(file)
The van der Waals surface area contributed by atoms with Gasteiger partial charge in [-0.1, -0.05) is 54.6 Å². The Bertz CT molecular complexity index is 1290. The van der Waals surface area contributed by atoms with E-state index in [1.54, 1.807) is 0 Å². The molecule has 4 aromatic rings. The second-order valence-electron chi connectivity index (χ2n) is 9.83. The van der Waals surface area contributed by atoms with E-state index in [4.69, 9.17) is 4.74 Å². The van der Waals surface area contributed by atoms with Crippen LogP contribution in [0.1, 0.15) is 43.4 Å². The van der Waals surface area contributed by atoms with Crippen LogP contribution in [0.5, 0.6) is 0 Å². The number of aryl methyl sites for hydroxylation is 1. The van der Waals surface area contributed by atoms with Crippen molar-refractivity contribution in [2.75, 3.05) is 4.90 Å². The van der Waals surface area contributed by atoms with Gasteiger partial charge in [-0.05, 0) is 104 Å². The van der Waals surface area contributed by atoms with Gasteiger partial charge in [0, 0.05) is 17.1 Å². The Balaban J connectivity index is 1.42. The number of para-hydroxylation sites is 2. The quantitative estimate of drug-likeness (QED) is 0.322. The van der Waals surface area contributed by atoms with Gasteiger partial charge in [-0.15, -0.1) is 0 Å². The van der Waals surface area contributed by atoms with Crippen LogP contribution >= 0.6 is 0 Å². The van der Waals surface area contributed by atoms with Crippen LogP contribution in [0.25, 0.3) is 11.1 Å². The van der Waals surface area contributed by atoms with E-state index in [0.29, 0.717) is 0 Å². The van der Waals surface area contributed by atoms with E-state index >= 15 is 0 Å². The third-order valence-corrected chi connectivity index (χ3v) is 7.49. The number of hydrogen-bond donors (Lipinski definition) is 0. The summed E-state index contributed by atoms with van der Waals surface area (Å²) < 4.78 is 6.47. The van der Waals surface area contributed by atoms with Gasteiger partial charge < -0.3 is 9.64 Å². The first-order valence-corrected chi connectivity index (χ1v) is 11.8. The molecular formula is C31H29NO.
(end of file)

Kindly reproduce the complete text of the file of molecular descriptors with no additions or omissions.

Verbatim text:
The van der Waals surface area contributed by atoms with Gasteiger partial charge in [-0.1, -0.05) is 54.6 Å². The Bertz CT molecular complexity index is 1290. The van der Waals surface area contributed by atoms with E-state index in [1.54, 1.807) is 0 Å². The molecule has 4 aromatic rings. The second-order valence-electron chi connectivity index (χ2n) is 9.83. The van der Waals surface area contributed by atoms with E-state index in [4.69, 9.17) is 4.74 Å². The van der Waals surface area contributed by atoms with Crippen LogP contribution in [0.1, 0.15) is 43.4 Å². The van der Waals surface area contributed by atoms with Crippen LogP contribution in [0.5, 0.6) is 0 Å². The number of aryl methyl sites for hydroxylation is 1. The van der Waals surface area contributed by atoms with Crippen molar-refractivity contribution in [2.75, 3.05) is 4.90 Å². The van der Waals surface area contributed by atoms with Gasteiger partial charge in [-0.05, 0) is 104 Å². The van der Waals surface area contributed by atoms with Gasteiger partial charge in [0, 0.05) is 17.1 Å². The Balaban J connectivity index is 1.42. The number of para-hydroxylation sites is 2. The quantitative estimate of drug-likeness (QED) is 0.322. The van der Waals surface area contributed by atoms with Gasteiger partial charge in [-0.15, -0.1) is 0 Å². The van der Waals surface area contributed by atoms with Crippen LogP contribution >= 0.6 is 0 Å². The van der Waals surface area contributed by atoms with Crippen LogP contribution in [0.25, 0.3) is 11.1 Å². The van der Waals surface area contributed by atoms with E-state index in [0.29, 0.717) is 0 Å². The van der Waals surface area contributed by atoms with E-state index >= 15 is 0 Å². The third-order valence-corrected chi connectivity index (χ3v) is 7.49. The number of hydrogen-bond donors (Lipinski definition) is 0. The summed E-state index contributed by atoms with van der Waals surface area (Å²) < 4.78 is 6.47. The van der Waals surface area contributed by atoms with Gasteiger partial charge < -0.3 is 9.64 Å². The first-order valence-corrected chi connectivity index (χ1v) is 11.8. The molecular formula is C31H29NO.